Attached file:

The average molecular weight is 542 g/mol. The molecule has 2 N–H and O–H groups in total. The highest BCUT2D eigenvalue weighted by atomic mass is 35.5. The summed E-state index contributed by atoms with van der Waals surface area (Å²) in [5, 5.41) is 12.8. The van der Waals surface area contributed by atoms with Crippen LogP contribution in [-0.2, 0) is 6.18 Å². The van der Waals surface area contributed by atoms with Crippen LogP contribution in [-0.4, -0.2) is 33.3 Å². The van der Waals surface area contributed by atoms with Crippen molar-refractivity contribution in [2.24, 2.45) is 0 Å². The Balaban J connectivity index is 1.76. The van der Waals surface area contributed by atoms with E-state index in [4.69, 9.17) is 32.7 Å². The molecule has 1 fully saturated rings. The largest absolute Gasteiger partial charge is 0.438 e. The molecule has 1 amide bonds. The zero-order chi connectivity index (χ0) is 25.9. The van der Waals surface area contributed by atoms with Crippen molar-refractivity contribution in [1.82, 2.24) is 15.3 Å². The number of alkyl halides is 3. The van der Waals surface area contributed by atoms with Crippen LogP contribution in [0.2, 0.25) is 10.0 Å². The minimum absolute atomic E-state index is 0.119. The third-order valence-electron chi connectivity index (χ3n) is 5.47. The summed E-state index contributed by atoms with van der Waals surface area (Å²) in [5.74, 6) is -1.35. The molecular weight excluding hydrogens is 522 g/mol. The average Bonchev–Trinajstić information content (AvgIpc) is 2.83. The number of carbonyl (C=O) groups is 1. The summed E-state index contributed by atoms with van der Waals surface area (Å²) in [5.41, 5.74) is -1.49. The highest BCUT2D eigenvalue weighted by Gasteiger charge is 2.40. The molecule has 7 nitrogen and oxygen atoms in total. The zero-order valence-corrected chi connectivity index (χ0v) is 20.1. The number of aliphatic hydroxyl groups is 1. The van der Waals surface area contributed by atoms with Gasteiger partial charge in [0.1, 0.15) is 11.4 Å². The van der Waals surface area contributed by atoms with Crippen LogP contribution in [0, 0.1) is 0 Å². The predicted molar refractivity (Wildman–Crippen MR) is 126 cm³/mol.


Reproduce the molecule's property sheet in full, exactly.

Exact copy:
The average molecular weight is 542 g/mol. The molecule has 2 N–H and O–H groups in total. The highest BCUT2D eigenvalue weighted by atomic mass is 35.5. The summed E-state index contributed by atoms with van der Waals surface area (Å²) in [5, 5.41) is 12.8. The van der Waals surface area contributed by atoms with Crippen LogP contribution in [-0.2, 0) is 6.18 Å². The van der Waals surface area contributed by atoms with Crippen LogP contribution in [-0.4, -0.2) is 33.3 Å². The van der Waals surface area contributed by atoms with Crippen molar-refractivity contribution in [2.24, 2.45) is 0 Å². The Balaban J connectivity index is 1.76. The van der Waals surface area contributed by atoms with E-state index in [4.69, 9.17) is 32.7 Å². The molecule has 1 fully saturated rings. The largest absolute Gasteiger partial charge is 0.438 e. The molecule has 1 amide bonds. The zero-order chi connectivity index (χ0) is 25.9. The van der Waals surface area contributed by atoms with Crippen molar-refractivity contribution in [1.82, 2.24) is 15.3 Å². The number of alkyl halides is 3. The van der Waals surface area contributed by atoms with Crippen LogP contribution in [0.2, 0.25) is 10.0 Å². The minimum absolute atomic E-state index is 0.119. The third-order valence-electron chi connectivity index (χ3n) is 5.47. The summed E-state index contributed by atoms with van der Waals surface area (Å²) in [5.74, 6) is -1.35. The molecular weight excluding hydrogens is 522 g/mol. The average Bonchev–Trinajstić information content (AvgIpc) is 2.83. The number of carbonyl (C=O) groups is 1. The summed E-state index contributed by atoms with van der Waals surface area (Å²) in [5.41, 5.74) is -1.49. The highest BCUT2D eigenvalue weighted by Gasteiger charge is 2.40. The molecule has 7 nitrogen and oxygen atoms in total. The zero-order valence-corrected chi connectivity index (χ0v) is 20.1. The number of aliphatic hydroxyl groups is 1. The van der Waals surface area contributed by atoms with Gasteiger partial charge in [0.1, 0.15) is 11.4 Å². The van der Waals surface area contributed by atoms with Crippen LogP contribution in [0, 0.1) is 0 Å². The predicted molar refractivity (Wildman–Crippen MR) is 126 cm³/mol.